Spotlight: Sexy Pre-Code Shearer (Post Two)

Welcome to another Film Friday! As I have mentioned in previous weeks, I’m not much for modern cinema; I’ve only seen two new movies in the past year —  THE GREAT GATSBY (a mediocre Luhrmann special) and OZ: THE GREAT AND POWERFUL (a film completely lacking in humanity). I suppose I am a bit of a film snob. But I have to be honest with you: my preferences have always been television and theatre. Movies are a definite third. Most of my love for film stems from an appreciation for the wonderful actors and personalities that have shaped American cinema, and on a larger scale, the American culture.

 

Today’s post is the second in a series that will highlight films from Norma Shearer’s Pre-Code talkie years (1929-1934).

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Norma Shearer (1902-1983) was once known as the “Queen of MGM.” Arriving in L.A. in 1923, Shearer was among those cast in the newly formed MGM’s first official picture, He Who Gets Slapped (1924). From there she became a major box office draw and was one of the studio’s biggest stars. Of course, it didn’t hurt that in 1927, she married L.B. Mayer’s righthand man, producer Irving Thalberg. Then with the advent of talkies, Shearer’s success grew. In 1930, her career rocketed when she received an Oscar for her role as the sophisticated modern wife in The Divorcee (1930). With a new persona in place – sexy, modern, and fun-loving – Shearer became the “Queen of MGM.” Though her image cleaned up with the implementation of the Production Code in 1934, Shearer continued to thrive in big-budget costume drams. After Thalberg’s death in 1936, Shearer continued to make films until her retirement in 1942 at the age of 40. Remembered today as a “perpetual virgin” in the post-Code films of the late ’30s, her role as Queen has often been subject to harsh debate. Fortunately, with the recent release of many of her Pre-Code films, audiences can once again see why the daring Norma Shearer was indeed the “Queen of MGM.”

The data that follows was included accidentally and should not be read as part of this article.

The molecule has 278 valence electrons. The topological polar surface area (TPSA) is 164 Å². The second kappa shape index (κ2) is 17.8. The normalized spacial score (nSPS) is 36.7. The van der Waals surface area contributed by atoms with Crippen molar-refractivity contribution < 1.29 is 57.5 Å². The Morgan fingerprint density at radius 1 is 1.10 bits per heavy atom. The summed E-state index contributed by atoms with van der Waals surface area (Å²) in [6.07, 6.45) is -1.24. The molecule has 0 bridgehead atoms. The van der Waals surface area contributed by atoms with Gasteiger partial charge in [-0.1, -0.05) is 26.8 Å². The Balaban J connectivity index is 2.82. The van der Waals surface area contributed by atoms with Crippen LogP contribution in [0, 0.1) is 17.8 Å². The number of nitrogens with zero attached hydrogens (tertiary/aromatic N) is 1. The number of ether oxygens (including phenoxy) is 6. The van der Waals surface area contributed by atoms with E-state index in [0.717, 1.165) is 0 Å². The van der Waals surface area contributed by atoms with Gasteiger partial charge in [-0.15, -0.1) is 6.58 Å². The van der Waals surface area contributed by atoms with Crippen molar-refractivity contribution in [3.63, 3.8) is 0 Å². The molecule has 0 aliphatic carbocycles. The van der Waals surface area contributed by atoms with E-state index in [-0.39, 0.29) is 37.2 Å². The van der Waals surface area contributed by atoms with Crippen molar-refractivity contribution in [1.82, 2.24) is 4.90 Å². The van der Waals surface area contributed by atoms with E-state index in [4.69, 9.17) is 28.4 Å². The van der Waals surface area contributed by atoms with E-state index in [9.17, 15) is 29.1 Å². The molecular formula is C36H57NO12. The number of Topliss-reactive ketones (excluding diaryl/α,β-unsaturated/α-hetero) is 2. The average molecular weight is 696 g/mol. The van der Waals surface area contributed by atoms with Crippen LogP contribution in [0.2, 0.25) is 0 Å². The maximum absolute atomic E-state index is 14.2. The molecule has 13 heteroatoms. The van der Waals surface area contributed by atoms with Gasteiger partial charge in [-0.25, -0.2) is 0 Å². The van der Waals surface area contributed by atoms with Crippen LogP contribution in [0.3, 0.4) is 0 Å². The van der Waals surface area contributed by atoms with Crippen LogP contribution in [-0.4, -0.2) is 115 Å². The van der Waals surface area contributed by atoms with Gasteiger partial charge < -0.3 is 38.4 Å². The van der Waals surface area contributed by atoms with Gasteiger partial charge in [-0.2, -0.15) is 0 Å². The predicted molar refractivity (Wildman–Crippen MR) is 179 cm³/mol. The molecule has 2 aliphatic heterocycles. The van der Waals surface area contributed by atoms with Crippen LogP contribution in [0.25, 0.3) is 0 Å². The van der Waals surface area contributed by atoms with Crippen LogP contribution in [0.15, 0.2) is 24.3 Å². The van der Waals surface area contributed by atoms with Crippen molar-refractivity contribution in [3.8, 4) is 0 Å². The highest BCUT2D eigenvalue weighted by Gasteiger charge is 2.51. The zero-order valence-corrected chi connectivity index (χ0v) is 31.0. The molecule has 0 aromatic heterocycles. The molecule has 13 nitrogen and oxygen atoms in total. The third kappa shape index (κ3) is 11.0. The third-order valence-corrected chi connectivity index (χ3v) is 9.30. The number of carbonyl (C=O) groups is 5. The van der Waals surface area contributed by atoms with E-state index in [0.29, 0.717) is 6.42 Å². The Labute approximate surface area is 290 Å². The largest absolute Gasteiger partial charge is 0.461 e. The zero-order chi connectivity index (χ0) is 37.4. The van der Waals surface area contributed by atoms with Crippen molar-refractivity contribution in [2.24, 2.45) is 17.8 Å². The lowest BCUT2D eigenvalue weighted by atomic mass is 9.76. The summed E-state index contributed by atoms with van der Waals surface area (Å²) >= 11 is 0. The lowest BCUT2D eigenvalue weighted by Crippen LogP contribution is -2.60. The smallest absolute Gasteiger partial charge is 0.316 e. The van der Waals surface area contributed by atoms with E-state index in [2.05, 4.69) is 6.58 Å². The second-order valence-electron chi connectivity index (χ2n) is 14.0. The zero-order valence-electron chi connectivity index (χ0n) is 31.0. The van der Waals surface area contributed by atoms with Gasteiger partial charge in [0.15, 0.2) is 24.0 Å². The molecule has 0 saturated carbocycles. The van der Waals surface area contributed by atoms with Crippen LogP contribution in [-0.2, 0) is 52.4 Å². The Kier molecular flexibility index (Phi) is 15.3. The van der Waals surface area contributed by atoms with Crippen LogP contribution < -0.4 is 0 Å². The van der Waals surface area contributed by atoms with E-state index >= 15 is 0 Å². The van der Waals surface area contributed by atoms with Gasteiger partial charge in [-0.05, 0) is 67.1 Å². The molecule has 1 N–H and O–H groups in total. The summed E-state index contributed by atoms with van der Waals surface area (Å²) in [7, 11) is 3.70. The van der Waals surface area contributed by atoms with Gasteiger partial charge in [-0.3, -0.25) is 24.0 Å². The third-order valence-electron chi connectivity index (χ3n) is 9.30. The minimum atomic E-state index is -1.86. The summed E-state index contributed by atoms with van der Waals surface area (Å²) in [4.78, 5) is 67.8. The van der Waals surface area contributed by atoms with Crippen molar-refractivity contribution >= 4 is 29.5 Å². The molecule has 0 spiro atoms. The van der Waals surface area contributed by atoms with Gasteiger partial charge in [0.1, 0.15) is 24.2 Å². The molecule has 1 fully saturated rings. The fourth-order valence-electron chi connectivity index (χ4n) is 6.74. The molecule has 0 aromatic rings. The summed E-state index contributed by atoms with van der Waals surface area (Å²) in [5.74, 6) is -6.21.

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Last week we covered the revolutionary 1930 smash, The Divorcee, and the thrilling 1931 drama, A Free Soul. Today’s post will cover two more of her Pre-Code talkies: Let Us Be Gay (1930) and Strangers May Kiss (1931).

 

Let Us Be Gay (1930)

A dowager attempts to keep a playboy away from her soon-to-be-married granddaughter by inviting his ex-wife over for a weekend soiree.

Starring Norma Shearer, Rod La Rocque, Marie Dressler, Gilbert Emery, and Hedda Hopper. Based on the play by Rachel Crothers. Continuity and dialogue by Frances Marion. Additional dialogue by Lucille Newmark. Directed by Robert Z. Leonard.

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Let Us Be Gay, based on a popular play that originally starred Francine Larrimore (the first woman to play Roxie Hart in the original 1926 play, Chicago) on Broadway and Tallulah Bankhead in London, was immediately rushed into production after the completion of The Divorcee, when Shearer learned that she was pregnant with her first child. Both released in 1930, there are a lot of similarities between the two films. In both movies, Shearer plays a woman whose husband cheats on her, so she goes out and lives life to the fullest (code for whoring around). But in Let Us Be Gay, all the fullest-living is kept off-screen.